Dear Friends,
I am writing this from Auckland where I am attending three days of the Royal Commission on Abuse hearings into how the Anglican Church in Aotearoa, New Zealand and Polynesia has provided redress to survivors of abuse. You may have read in the media harrowing stories of abuse and descriptions of shortcomings and mistakes by our church in the handling of complaints. The first thing to say is to salute the courage of the survivors who have told their stories and to acknowledge with gratitude the gracious and constructive ways they are commending needed changes to us. While we have been making changes to our policies and procedures through recent years, I acknowledge that the experience of the past few days has highlighted ways in which across our whole church, we need to consider further changes.
Next week, as advertised here in e-Life, there is an exciting book launch at the Anglican Centre, 8 am, Thursday 17 December for Talanoa, Telling our Stories, Kōrerohia a tātou pūrakau
(further information can be seen here). In this book over 40 women, ordained and lay, tell their stories of the history making decision of our church to ordain women.
Congratulations to the Reverend Dr Carolyn Robertson who has been appointed Vicar of the (enlarged) Parish of Shirley, effective from 1 January 2021. (A new name for this parish which encompasses Shirley, Burwood and Marshlands is being worked on.) A date for an induction service has not yet been decided but is likely in late January or early February.
A new Clerical Directory is being prepared, so it is time to update listings. Further information around the process appears further down this newsletter.
Thank you for responses from ministry units re. Christmas Service details to Jo Bean ( so that we can have a coherent and comprehensive guide to services times and locations on our Dio. website this Christmas.
Teresa and I are enjoying End of Year events for our Anglican schools and each occasion is a reminder of the opportunity our schools provide for the proclamation of our Christian faith.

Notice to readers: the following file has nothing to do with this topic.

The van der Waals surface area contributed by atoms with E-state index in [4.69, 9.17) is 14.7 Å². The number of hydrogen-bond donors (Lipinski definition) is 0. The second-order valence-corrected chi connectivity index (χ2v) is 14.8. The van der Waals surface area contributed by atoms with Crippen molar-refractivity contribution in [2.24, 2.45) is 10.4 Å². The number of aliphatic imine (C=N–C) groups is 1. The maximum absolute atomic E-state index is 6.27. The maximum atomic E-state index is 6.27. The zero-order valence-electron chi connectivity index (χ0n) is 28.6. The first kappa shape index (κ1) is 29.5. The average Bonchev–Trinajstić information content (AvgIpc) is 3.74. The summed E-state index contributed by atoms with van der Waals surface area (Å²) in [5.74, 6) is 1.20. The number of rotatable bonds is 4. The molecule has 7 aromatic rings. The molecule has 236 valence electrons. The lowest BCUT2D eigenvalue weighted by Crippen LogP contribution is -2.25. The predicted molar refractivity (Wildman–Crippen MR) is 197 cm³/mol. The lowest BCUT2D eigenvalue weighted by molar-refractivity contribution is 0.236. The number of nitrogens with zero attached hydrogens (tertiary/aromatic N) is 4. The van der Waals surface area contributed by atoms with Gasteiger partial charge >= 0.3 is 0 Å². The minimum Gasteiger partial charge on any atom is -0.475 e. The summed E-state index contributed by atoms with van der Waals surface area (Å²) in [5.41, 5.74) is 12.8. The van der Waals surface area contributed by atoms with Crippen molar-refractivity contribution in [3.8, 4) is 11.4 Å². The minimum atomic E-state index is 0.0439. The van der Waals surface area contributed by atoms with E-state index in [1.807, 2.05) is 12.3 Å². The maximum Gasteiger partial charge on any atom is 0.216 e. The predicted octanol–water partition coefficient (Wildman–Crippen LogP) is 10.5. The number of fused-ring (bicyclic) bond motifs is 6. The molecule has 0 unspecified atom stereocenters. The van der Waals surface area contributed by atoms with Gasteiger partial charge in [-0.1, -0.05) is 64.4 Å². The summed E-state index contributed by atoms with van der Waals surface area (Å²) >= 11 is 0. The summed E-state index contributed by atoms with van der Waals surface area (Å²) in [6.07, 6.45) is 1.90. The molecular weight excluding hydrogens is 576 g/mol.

On Sunday I was privileged to participate in services in the Cooperating Parish of Mackenzie—Fairlie and Tekapo. A bonus was visits to newly established community gardens in each centre.
I am aware that through these weeks Ordination Anniversaries with a significant number (30, 40, 50, etc. years) are being celebrated. I m not going to list names since I am bound to omit someone! But I do want to acknowledge that each such anniversary is the reaching of a milestone in a journey of faithfulness and to wish all our senior, experienced clergy many more years of fruitful ministry.
Recently I mentioned the forthcoming launch of a new app for our church, offering an electronic means on smart devices to engage in Daily Worship. Unfortunately a technical glitch has delayed this launch. Be assured that when the launch occurs, it will be made known to the Diocese.
Advent 3 (already?!) continues our liturgical journey towards Christmas with further opportunity to reflect on the coming of Jesus and the role of John the Baptist in preparation for his coming in mission to Israel. Our gospel reading from John 1 this Sunday emphasises the global scope of that mission: “The true light which enlightens everyone, was coming into the world” (John 1:9). The Royal Commission hearings are currently highlighting how far short we have fallen as a church being an agent who brings that light to all. This Sunday is an opportunity to reflect on what we need to repent of as well as on how we may be available to God so that we might be light to the world.